Penn State Wilkes-Barre professor and team earn international award

Lady Justice holding scales next to a globe placed on a desk.
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DALLAS, Pa. — Jeremy Olson, assistant professor of criminal justice at Penn State Wilkes-Barre, has received international recognition for his research in the field of restorative justice, a philosophy that believes that people can and should live in ways where they avoid doing harm to each other. If they commit harm to each other, restorative justice practices then allow the people impacted to work together to repair and transform the harm in ways that protect each party.

Olson led a group of researchers on a project that reviewed how American schools were implementing restorative justice into their discipline practices. The team’s work, "Assessing the restorativeness of American school discipline programmes," was published in The International Journal of Restorative Justice. It won the 2023 Best Paper award presented by the Restorative Justice (RJ) Working Group at the 23rd Annual Conference of the European Society of Criminology in Florence, Italy.

“This was a good recognition of our team’s work, which took more than four years from start to finish,” Olson said. “The Best Paper award helps us know that we are on the right track as we work to advance the scholarship of restorative justice around the world. My team and I are grateful to the RJ Working Group at the European Society of Criminology for recognizing us.”

Olson’s team included researchers from Texas and Australia, whom he met in his role as an associate editor for Criminal Justice Policy Review, an academic peer-reviewed journal. Olson has been practicing, studying and teaching restorative justice for 30 years.

“The study came about after several attempts to qualitatively understand how American schools were doing restorative work,” Olson said. “Our other attempts kept leading us to a belief that there is much confusion about what restorative justice means, especially in the schools themselves. Because of that, we wanted to ensure that we were assessing restorativeness in a way consistent with the larger literature on what makes up the restorative elements. That led us to using the Restorative Index as the tool to assess RJ programming in schools, and we became the first publication to use the index to do so.”

The Restorative Index was developed by Olson and Rebecca Sarver, assistant teaching professor of criminal justice and program coordinator for the Penn State Wilkes-Barre criminal justice program.

“It was during Dr. Olson’s earlier work in assessing school programs that he and I realized there was a real need for researchers and policymakers to be able to consistently assess which restorative elements appeared in efforts to reduce harms,” Sarver said. “We reviewed current and historical literature on restorative justice to look for recurring themes and elements. From that work, we developed the Restorative Index. It is the first instrument to comprehensively assess what elements are included in restorative efforts.”

Using the Restorative Index led Olson and his team to find a wide range of restorative practices in American school discipline efforts. Olson said the team was not surprised to find that variety.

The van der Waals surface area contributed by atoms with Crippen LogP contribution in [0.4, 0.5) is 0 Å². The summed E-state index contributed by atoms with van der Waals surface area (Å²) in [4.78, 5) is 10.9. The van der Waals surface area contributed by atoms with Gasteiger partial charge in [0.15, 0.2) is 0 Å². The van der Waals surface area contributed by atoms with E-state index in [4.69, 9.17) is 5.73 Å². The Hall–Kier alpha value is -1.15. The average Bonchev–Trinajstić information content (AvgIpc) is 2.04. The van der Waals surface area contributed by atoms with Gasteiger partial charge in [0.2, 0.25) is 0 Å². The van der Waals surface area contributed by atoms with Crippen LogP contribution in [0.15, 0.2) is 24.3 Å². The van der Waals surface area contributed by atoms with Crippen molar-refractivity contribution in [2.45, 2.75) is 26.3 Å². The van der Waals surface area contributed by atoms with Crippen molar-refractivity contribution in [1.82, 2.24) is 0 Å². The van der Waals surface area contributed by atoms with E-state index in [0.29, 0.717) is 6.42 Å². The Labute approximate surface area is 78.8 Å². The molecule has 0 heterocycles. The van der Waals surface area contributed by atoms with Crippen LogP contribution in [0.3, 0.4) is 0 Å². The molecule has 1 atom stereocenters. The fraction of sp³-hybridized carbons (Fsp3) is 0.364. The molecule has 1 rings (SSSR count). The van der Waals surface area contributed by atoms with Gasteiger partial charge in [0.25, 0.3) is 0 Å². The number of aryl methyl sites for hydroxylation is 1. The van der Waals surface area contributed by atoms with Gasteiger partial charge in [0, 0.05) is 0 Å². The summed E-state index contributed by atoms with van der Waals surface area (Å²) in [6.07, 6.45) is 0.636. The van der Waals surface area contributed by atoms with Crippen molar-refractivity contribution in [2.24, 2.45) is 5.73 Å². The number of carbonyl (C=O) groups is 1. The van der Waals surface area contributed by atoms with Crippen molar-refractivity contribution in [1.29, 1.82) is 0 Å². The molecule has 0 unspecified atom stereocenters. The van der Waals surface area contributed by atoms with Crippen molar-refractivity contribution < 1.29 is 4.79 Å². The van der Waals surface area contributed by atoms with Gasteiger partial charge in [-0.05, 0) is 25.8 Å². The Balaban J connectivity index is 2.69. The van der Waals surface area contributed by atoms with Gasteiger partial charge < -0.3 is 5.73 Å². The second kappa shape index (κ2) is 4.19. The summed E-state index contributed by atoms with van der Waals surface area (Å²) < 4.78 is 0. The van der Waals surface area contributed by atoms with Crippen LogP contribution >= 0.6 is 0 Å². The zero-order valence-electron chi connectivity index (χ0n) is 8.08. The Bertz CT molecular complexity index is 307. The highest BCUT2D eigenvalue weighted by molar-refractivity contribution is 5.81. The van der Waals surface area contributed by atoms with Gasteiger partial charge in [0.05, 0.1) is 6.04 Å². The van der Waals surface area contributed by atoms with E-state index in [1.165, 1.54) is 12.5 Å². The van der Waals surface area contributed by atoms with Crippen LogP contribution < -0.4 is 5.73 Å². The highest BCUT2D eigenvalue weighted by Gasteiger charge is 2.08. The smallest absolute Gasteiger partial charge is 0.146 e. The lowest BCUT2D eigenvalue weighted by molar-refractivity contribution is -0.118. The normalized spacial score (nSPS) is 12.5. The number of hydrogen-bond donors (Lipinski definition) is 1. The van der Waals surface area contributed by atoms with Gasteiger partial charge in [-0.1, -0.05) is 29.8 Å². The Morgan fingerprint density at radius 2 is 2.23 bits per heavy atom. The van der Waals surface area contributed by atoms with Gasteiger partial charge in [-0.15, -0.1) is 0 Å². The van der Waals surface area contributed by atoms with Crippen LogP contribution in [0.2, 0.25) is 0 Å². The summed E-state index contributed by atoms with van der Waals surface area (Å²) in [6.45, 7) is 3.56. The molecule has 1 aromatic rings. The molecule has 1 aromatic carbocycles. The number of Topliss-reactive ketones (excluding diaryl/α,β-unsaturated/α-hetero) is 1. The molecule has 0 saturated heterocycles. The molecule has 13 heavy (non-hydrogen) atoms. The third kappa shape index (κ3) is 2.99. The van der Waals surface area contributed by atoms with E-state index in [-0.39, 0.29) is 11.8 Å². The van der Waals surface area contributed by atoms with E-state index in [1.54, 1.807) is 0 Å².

“In fact, it is exactly what we expected to find given our earlier efforts,” he said. “One of the maxims in restorative justice is that its practices are supposed to be individualized to the people and the harm. Yet, to us, one of the most interesting findings was that while 92% of the programs we studied clearly stated that identification of a harm was important to their effort, only 17% of programs had a clear mechanism to rebalance identified harm to assure physical and emotional safety of the effected parties. This suggests that there is more work to do in making sure that restorative processes are carried through to their natural ends.”

Penn State Wilkes-Barre’s criminal justice program embeds restorative justice, which is built on the traditions of indigenous and first nations people, and its practices throughout the curriculum. Olson and Sarver are also two of just a few researchers across the world who are working to integrate the philosophy of restorative justice with the science of happiness. Students in Penn State Wilkes-Barre’s program learn the philosophies behind both these fields. They also practice several techniques to help others prevent and overcome harm by understanding and improving happiness.

“During classes, we talk in a peaceful and respectful manner about what was wrong and how to fix it, concentrating on being respectful and tolerant of everyone’s perspective," Olson said. "Sitting in a circle face to face and getting to know other people and their beliefs comes right from restorative indigenous practices. Restorative justice works as long as the people impacted are willing to get together and talk it through. We want to have the students to learn various and diverse values and societal norms and put them in an environment where they can be comfortable expressing their norms and values. Using these practices based on indigenous traditions, they get to hear things directly from other students. That is much different that just reading about it in a book.”